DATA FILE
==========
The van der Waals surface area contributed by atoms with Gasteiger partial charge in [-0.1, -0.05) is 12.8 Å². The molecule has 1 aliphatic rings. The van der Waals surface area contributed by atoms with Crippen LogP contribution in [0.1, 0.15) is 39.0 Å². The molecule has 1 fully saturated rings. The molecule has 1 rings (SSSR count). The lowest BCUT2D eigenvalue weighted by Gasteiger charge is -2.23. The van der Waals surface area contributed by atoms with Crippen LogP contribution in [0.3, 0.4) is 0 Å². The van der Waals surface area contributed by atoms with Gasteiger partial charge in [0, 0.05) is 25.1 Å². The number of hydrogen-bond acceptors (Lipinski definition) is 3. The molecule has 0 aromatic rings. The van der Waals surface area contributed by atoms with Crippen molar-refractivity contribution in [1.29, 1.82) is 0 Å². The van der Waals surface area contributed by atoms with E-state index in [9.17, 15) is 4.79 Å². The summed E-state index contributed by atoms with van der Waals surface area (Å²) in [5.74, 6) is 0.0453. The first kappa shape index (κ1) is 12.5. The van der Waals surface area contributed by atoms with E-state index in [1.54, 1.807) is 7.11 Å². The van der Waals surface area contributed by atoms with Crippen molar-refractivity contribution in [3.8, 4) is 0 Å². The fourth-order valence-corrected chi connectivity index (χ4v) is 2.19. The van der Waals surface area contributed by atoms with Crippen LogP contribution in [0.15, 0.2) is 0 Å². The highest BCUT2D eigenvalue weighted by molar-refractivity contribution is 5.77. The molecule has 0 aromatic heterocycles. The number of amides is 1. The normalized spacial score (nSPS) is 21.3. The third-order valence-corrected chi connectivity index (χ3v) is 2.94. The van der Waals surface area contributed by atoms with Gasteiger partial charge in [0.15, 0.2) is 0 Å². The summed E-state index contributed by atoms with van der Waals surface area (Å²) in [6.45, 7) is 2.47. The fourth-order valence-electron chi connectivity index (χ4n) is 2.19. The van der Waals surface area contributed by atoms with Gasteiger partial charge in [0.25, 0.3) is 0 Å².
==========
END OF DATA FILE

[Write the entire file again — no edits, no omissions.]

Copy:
The van der Waals surface area contributed by atoms with Gasteiger partial charge in [-0.1, -0.05) is 12.8 Å². The molecule has 1 aliphatic rings. The van der Waals surface area contributed by atoms with Crippen LogP contribution in [0.1, 0.15) is 39.0 Å². The molecule has 1 fully saturated rings. The molecule has 1 rings (SSSR count). The lowest BCUT2D eigenvalue weighted by Gasteiger charge is -2.23. The van der Waals surface area contributed by atoms with Crippen LogP contribution in [0.3, 0.4) is 0 Å². The van der Waals surface area contributed by atoms with Gasteiger partial charge in [0, 0.05) is 25.1 Å². The number of hydrogen-bond acceptors (Lipinski definition) is 3. The molecule has 0 aromatic rings. The van der Waals surface area contributed by atoms with Crippen molar-refractivity contribution in [1.29, 1.82) is 0 Å². The van der Waals surface area contributed by atoms with E-state index in [9.17, 15) is 4.79 Å². The summed E-state index contributed by atoms with van der Waals surface area (Å²) in [5.74, 6) is 0.0453. The first kappa shape index (κ1) is 12.5. The van der Waals surface area contributed by atoms with E-state index in [1.54, 1.807) is 7.11 Å². The van der Waals surface area contributed by atoms with Crippen molar-refractivity contribution in [3.8, 4) is 0 Å². The fourth-order valence-corrected chi connectivity index (χ4v) is 2.19. The van der Waals surface area contributed by atoms with Crippen LogP contribution in [0.15, 0.2) is 0 Å². The highest BCUT2D eigenvalue weighted by molar-refractivity contribution is 5.77. The molecule has 0 aromatic heterocycles. The number of amides is 1. The normalized spacial score (nSPS) is 21.3. The third-order valence-corrected chi connectivity index (χ3v) is 2.94. The van der Waals surface area contributed by atoms with Gasteiger partial charge in [0.15, 0.2) is 0 Å². The summed E-state index contributed by atoms with van der Waals surface area (Å²) in [6.45, 7) is 2.47. The fourth-order valence-electron chi connectivity index (χ4n) is 2.19. The van der Waals surface area contributed by atoms with Gasteiger partial charge in [0.25, 0.3) is 0 Å².